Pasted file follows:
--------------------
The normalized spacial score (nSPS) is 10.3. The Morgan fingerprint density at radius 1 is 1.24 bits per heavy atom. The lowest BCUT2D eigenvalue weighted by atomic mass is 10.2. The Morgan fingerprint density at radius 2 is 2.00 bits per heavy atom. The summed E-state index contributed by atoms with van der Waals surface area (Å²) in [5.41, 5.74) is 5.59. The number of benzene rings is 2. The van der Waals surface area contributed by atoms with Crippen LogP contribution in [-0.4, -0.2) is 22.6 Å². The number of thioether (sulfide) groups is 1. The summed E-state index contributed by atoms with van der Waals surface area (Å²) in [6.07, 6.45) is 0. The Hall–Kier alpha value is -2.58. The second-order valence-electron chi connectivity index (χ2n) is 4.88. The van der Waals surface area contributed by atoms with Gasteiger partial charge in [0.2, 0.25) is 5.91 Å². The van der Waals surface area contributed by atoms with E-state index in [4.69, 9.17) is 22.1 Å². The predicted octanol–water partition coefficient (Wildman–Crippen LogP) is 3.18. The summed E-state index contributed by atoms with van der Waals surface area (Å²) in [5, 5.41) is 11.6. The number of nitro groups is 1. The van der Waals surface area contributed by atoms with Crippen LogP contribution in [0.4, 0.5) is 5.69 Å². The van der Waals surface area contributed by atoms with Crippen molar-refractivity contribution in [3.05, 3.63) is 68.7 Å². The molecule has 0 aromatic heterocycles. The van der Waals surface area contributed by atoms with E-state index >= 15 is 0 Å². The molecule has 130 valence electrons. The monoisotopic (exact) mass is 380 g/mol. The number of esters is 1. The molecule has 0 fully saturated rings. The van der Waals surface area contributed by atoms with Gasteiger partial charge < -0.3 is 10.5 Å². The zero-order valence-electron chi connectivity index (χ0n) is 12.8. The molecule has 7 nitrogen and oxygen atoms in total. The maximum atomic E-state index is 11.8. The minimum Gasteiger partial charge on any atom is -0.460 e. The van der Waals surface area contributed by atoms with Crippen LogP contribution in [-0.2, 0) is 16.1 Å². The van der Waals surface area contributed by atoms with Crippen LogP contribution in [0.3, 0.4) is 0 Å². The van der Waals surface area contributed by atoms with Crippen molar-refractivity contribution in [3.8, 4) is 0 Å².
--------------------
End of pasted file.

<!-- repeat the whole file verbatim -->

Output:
The normalized spacial score (nSPS) is 10.3. The Morgan fingerprint density at radius 1 is 1.24 bits per heavy atom. The lowest BCUT2D eigenvalue weighted by atomic mass is 10.2. The Morgan fingerprint density at radius 2 is 2.00 bits per heavy atom. The summed E-state index contributed by atoms with van der Waals surface area (Å²) in [5.41, 5.74) is 5.59. The number of benzene rings is 2. The van der Waals surface area contributed by atoms with Crippen LogP contribution in [-0.4, -0.2) is 22.6 Å². The number of thioether (sulfide) groups is 1. The summed E-state index contributed by atoms with van der Waals surface area (Å²) in [6.07, 6.45) is 0. The Hall–Kier alpha value is -2.58. The second-order valence-electron chi connectivity index (χ2n) is 4.88. The van der Waals surface area contributed by atoms with Gasteiger partial charge in [0.2, 0.25) is 5.91 Å². The van der Waals surface area contributed by atoms with E-state index in [4.69, 9.17) is 22.1 Å². The predicted octanol–water partition coefficient (Wildman–Crippen LogP) is 3.18. The summed E-state index contributed by atoms with van der Waals surface area (Å²) in [5, 5.41) is 11.6. The number of nitro groups is 1. The van der Waals surface area contributed by atoms with Crippen LogP contribution in [0.4, 0.5) is 5.69 Å². The van der Waals surface area contributed by atoms with Crippen molar-refractivity contribution in [3.05, 3.63) is 68.7 Å². The molecule has 0 aromatic heterocycles. The van der Waals surface area contributed by atoms with E-state index >= 15 is 0 Å². The molecule has 130 valence electrons. The monoisotopic (exact) mass is 380 g/mol. The number of esters is 1. The molecule has 0 fully saturated rings. The van der Waals surface area contributed by atoms with Gasteiger partial charge < -0.3 is 10.5 Å². The zero-order valence-electron chi connectivity index (χ0n) is 12.8. The molecule has 7 nitrogen and oxygen atoms in total. The maximum atomic E-state index is 11.8. The minimum Gasteiger partial charge on any atom is -0.460 e. The van der Waals surface area contributed by atoms with Crippen LogP contribution in [-0.2, 0) is 16.1 Å². The van der Waals surface area contributed by atoms with Crippen LogP contribution in [0.3, 0.4) is 0 Å². The van der Waals surface area contributed by atoms with Crippen molar-refractivity contribution in [3.8, 4) is 0 Å².